I hope that your Lordships forgive me for speaking to the first group of amendments at such length at the outset of our deliberations in Committee, but I do so to demonstrate the spirit in which the Government approach and will continue to approach the issues in the Bill. In almost 12 years in the House, I have spent too long--from one point of view, the noble and learned Lord, Lord Kingsland, may not agree--listening from the Benches opposite to government spokesmen who were obdurately insistent on adhering to their briefs and were unwilling to accept manifest improvements to Bills under consideration. That approach is destructive of the raison d'etre of a revising Chamber. I hope that I have said enough to satisfy your Lordships that that is and will be the opposite of my approach, as I intend to demonstrate to your Lordships as we proceed through the Committee stage. On that basis, I invite the noble Lords in whose names the first group of amendments stand to withdraw them.
Lord Renton: The Lord Chancellor did not have to apologise for the length of his speech, but I much regret, as I am sure do other noble and learned Lords, that the fundamental amendments that the Lord Chancellor has indicated he proposes will not be tabled until Report stage. We are here dealing with the essential principles on which the Bill is based--and to reach conclusions in Committee without knowing clearly and in considerable detail what those amendments will be is a great handicap. It may well be that the amendments that the noble and learned Lord would have tabled for Committee stage would have been dealt with today, but there are many which would be tabled on a later occasion. Will he therefore consider tabling as many as possible of the amendments he proposes to table at Report stage in time to bring them into Committee stage?
Viscount Bledisloe: While listening to the noble and learned Lord I was moved in exactly the same direction as the noble Lord, Lord Renton. I am sure the Committee welcomes the almost "Pauline" conversion of the noble and learned Lord both to the principle that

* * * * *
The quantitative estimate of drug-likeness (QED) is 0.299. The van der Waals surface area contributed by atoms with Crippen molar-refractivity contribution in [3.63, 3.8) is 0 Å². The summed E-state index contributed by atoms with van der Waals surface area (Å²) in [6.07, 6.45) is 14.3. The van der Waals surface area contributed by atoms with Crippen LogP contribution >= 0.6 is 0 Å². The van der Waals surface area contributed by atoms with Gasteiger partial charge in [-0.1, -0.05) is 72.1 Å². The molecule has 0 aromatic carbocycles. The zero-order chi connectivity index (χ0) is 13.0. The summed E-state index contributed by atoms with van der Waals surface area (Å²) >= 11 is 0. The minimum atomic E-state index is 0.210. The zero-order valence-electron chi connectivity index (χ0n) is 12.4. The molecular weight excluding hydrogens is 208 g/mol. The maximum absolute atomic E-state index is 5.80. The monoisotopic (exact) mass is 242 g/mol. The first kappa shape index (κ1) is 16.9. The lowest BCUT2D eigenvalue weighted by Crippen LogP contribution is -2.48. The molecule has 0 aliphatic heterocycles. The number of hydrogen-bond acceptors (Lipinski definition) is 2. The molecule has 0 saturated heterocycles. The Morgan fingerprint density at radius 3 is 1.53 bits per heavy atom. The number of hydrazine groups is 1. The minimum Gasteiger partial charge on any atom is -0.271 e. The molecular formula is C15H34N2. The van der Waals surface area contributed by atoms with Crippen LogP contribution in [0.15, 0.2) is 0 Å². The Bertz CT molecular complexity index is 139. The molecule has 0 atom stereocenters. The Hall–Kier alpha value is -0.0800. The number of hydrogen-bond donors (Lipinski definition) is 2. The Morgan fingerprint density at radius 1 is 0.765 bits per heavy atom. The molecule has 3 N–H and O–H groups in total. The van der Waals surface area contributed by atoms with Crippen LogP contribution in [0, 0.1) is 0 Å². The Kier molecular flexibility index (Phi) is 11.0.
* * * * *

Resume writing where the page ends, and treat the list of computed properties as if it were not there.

I am sure that in the days when the noble and learned Lord was at the Bar conducting litigation, if counsel on the other side had stood up at an early stage of the proceedings and announced an intention to make at some later stage amendments of such a radical nature as he outlined to us, he would immediately have been up on his feet saying that in that case the entire matter had to be adjourned until those amendments had been formulated. It is virtually impossible to consider detailed amendments until we see them. Therefore should not the noble and learned Lord postpone the remainder of the Committee stage until they have been formulated?
Lord Goodhart: I warmly welcome the concessions made by the Lord Chancellor which do a great deal to remove the objectionable parts of the Bill. But timing is important. I certainly would not support a proposal that the Committee stage be adjourned or delayed for that purpose. It would be immensely helpful if the amendments could be circulated and made available well before Report stage, first, so that we have a proper opportunity to consider them and, secondly, if any noble Lord wishes to table amendments to the proposed new amendments, those can be dealt with at Report stage and will not need to be held over to Third Reading, which would be extremely inconvenient.
The Lord Chancellor: I cannot win! The Committee must bear in mind that we are discussing purpose or scrutiny clauses. While I indicated that I was not minded to chide too strongly, perhaps I may say that of the large number of amendments of substance with which we will be dealing in this Committee stage, a large number were tabled for the first time on Wednesday and Thursday and printed on Thursday and Friday. They had to be dealt with therefore over the weekend. A whole raft of amendments--around 150--were tabled on Friday. They were not printed until Monday and we are dealing with them today. Furthermore, 50 were tabled yesterday, were only printed today and we are dealing with them now. That is no way for a revising Chamber to be treated by those who table amendments.
In relation to these purpose and scrutiny clauses, I shall certainly publish them as soon as I possibly can--I hope before Report stage. But I would be surprised if I were unable to give more notice of them than we were given of any of the amendments that we will be considering today.